The taming of the shrew essay introduction

The several father/child relationships in the play—Baptista/Bianca, Baptista/Katherine, Vincentio/Lucentio—focus on parents dealing with children of marriageable age and concerned with making good matches for them. Even the sham father/son relationship between the disguised pedant and the disguised Tranio portrays a father attempting to make a match for his son, as the pedant attempts to negotiate Tranio’s marriage to Bianca. Through the recurrence of this motif, Shakespeare shows the broader social ramifications of the institution of marriage. Marriage does not merely concern the future bride and groom, but many other people as well, especially parents, who, in a sense, transfer their responsibility for their children onto the new spouses.

Lord: Bob Sherman
Christopher Sly: David Lawrence
Hostess, Widow: Neeru Iyer
Page: Arielle Lipshaw
Players, Tranio, Nicholas: Elizabeth Klett
First Huntsman, Peter: Glenn Simonsen
Servant, Haberdasher, Nathaniel: Laurie Anne Walden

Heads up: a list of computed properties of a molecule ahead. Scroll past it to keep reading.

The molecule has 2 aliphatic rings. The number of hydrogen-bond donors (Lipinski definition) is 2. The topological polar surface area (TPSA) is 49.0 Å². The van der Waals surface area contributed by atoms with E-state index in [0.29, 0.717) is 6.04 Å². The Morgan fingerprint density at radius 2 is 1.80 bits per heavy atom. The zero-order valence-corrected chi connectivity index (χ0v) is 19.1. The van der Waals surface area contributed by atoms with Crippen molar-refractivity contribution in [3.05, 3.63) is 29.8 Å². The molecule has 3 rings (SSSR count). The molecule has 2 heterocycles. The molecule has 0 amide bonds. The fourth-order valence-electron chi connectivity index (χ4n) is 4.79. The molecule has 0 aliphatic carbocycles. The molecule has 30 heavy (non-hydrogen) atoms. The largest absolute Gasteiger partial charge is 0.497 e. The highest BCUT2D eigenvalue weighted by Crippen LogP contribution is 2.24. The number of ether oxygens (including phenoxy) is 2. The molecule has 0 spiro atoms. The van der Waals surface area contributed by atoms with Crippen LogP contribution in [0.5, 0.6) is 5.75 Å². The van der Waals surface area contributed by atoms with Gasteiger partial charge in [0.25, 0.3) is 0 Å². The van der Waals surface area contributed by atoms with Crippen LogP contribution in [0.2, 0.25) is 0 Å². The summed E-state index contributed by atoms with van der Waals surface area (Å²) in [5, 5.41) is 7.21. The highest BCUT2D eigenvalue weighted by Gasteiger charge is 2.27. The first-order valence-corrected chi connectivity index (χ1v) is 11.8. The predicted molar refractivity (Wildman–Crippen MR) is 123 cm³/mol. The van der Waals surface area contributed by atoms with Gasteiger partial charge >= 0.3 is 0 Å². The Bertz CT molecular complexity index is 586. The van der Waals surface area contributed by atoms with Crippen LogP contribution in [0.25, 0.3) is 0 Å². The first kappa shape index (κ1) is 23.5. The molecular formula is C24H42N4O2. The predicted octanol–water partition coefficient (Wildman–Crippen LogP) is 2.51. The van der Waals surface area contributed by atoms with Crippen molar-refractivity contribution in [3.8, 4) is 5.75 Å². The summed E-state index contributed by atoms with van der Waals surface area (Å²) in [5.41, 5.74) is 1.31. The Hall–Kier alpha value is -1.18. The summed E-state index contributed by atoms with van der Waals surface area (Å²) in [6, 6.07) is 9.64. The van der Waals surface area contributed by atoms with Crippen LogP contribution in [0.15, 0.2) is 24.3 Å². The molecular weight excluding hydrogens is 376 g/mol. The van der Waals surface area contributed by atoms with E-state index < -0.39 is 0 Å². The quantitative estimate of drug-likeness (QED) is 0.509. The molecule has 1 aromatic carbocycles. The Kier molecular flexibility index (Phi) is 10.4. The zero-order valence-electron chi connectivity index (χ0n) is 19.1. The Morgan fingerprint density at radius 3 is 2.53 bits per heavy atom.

Baptista Minola: Ernst Pattynama
Vincentio: Mark F. Smith
Lucentio: mb
Petruchio: Bellona Times
Gremio: Rat King
Hortensio: Miriam Esther Goldman
Biondello: Matthew Ward
Grumio: Denny Sayers
Curtis: MGVestal
Pedant: Tom Hackett
Katherina: Kristin Hughes
Bianca: Musicalheart1
Tailor, Second Servant: Michael Wolf
Second Huntsman: Katalina Watt
First Servant: Abigail Bartels
Third Servant: von
Joseph: redaer
Philip: Lucy Perry
Narrator: Availle

Audio edited by: Elizabeth Klett and Arielle Lipshaw
Genre(s): Comedy

Baptista is enthusiastic about Petruchio’s suit because the feisty Katherina is a burden to him and is continually quarrelling with her sister and with him. Petruchio will not be put off as he woos Kate and he fixes their wedding day. At the church, where Kate unwillingly awaits him, Petruchio arrives in an absurd outfit and after the ceremony he leaves for Verona immediately, with his new wife. On reaching there Kate is mistreated by Petruchio and his servants, and is denied food and sleep. To teach her to obey him Petruchio does not allow her new clothes or a hat. Eventually, worn down by her husband’s relentless eccentricity, Kate submits and accepts all his eccentricities. They set off to visit her father in Padua.